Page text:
Science Fiction: A Literary History, edited by Roger Luckhurst. Book review

Science Fiction: A Literary History, edited by Roger Luckhurst, The British Library, 2017, £20

Reviewed by Sandra Unerman

This historical survey of science fiction consists of a preface from Adam Roberts followed by essays by eight academics. The essays are broadly chronological, after an introduction in which Roger Luckhurst discusses problems of definition. As he says, ‘SF is such a vast and diverse field that any single volume can only be haunted by all the choices not made, the books not mentioned.’ His aim is to map some of the important routes through the genre, which allows individual contributors to track key developments as they see them. They focus on SF as literature, with only brief mentions of other media as they affect the written form.

The first two chapters are about prehistory, before SF was recognised as a genre. They go back to ancient stories about imaginary voyages and early attempts to illustrate science in fictional form, such as Johannes Kepler’s Somnium of 1634. I found it fascinating to see how many of the themes of later SF are foreshadowed here. These include utopias, from Thomas More onwards, interplanetary travel, female governments and post-apocalyptic scenarios. The Industrial Revolution is identified as inspiring, for the first time, visions of the future radically different from the past and a growth in stories which speculate about science. The great boom in popular fiction of the 1890s provides the context for the scientific romances of H.G.Wells, while the period’s interest in the occult and in colonialism affect the development of SF, through Rider Haggard, for example, by way of Edgar Rice Burroughs.

Chapters 3 and 4 deal with the first half of the 20th Century, with particular reference, first to utopias and then to the growth of American pulp magazines. Both topics are set in their historical and social context, with responses to war, fascism, racism and feminism being reflected in dystopias or flawed utopias as well as technological speculation and adventure.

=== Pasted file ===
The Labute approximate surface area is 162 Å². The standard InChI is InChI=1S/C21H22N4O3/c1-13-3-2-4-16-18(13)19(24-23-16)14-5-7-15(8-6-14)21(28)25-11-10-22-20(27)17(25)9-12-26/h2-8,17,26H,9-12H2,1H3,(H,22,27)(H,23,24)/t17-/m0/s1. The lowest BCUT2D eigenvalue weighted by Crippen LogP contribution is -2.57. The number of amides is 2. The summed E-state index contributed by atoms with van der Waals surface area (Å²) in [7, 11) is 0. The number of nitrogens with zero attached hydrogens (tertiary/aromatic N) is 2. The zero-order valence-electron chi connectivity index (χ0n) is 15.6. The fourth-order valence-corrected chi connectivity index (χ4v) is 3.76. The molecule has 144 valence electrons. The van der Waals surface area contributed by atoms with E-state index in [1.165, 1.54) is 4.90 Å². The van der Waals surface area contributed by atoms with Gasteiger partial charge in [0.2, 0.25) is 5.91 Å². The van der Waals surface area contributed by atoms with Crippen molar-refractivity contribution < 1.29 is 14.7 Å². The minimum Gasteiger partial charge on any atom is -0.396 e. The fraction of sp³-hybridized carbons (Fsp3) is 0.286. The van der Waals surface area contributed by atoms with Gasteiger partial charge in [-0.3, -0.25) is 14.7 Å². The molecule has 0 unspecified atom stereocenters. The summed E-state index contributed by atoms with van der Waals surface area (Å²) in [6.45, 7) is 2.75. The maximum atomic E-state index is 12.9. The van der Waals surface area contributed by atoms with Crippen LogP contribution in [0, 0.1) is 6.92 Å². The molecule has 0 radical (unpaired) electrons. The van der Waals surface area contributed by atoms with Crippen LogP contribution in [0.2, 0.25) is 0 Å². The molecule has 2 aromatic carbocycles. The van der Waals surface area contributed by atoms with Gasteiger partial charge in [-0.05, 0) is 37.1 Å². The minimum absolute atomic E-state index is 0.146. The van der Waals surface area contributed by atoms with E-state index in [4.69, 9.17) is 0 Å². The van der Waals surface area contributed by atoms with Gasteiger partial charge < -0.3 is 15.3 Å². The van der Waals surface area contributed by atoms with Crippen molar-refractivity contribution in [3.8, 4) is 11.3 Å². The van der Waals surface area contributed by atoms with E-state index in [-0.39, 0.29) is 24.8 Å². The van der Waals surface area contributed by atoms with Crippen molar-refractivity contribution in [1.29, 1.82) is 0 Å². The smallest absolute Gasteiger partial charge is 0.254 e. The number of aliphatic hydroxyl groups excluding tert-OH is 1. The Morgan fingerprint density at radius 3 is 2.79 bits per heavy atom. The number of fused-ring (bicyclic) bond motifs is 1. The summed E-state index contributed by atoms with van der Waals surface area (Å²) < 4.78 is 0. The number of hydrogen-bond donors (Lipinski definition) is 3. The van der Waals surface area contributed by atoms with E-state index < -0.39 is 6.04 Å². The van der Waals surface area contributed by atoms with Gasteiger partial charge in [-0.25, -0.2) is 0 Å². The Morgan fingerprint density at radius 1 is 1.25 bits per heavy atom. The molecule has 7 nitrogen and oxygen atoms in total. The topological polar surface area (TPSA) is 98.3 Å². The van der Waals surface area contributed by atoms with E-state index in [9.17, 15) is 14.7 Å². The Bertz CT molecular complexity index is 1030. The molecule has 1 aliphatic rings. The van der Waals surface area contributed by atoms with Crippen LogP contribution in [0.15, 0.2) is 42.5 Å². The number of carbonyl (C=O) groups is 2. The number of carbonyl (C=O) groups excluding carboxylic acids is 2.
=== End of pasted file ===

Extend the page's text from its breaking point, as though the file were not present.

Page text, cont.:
Chapters 5 and 6 cover the post-war expansion of SF up to the 21st Century. SF becomes self-conscious in this period, so that these chapters look at the arguments about what kind of stories should be written, as well as successive attempts to break new ground or take new perspectives on old themes. Far more of the writers covered here are likely to be known to today’s readers than those of the earlier periods but this is not the place to look for a detailed analysis of their work. Instead, we are given a survey of different developments. The New Wave is seen as part of the counter-culture of the 1960s, hard SF is contrasted with explorations of the human condition, environmental SF, cyberpunk and the reinvention of space opera are all touched upon, in a way which demonstrates the richness of the genre and the scope for exploring stories with many different styles and themes.

Chapter 8 begins by comparing the world we live in with the unfulfilled visions of stories written in the past. This gives perspective to a consideration of work being written now to spot trends which will seem significant in the future. Climate change and artificial intelligence are identified as dominant themes, with time travel and space opera regarded as classic topics given interesting new treatments.

Different readers of this book may regret the absence of different topics or authors. I would have liked to see more discussion of the crossover between SF and the growth of fantasy as a separate genre in the 1970s and later. On the other hand, I found the material that is covered consistently interesting and stimulating, as well as free from jargon. Throughout the book, I particularly enjoyed the way SF works are considered as reflections and explorations of the social and political context of their time. In addition, there are brief discussions throughout of SF in non-Anglophone countries, including India, China and Russia, which help build up the wider picture of the genre as a cultural phenomenon.

Each chapter ends with a list of recommended reading and the book has an attractive set of black and white illustrations, mostly from old magazine or book covers.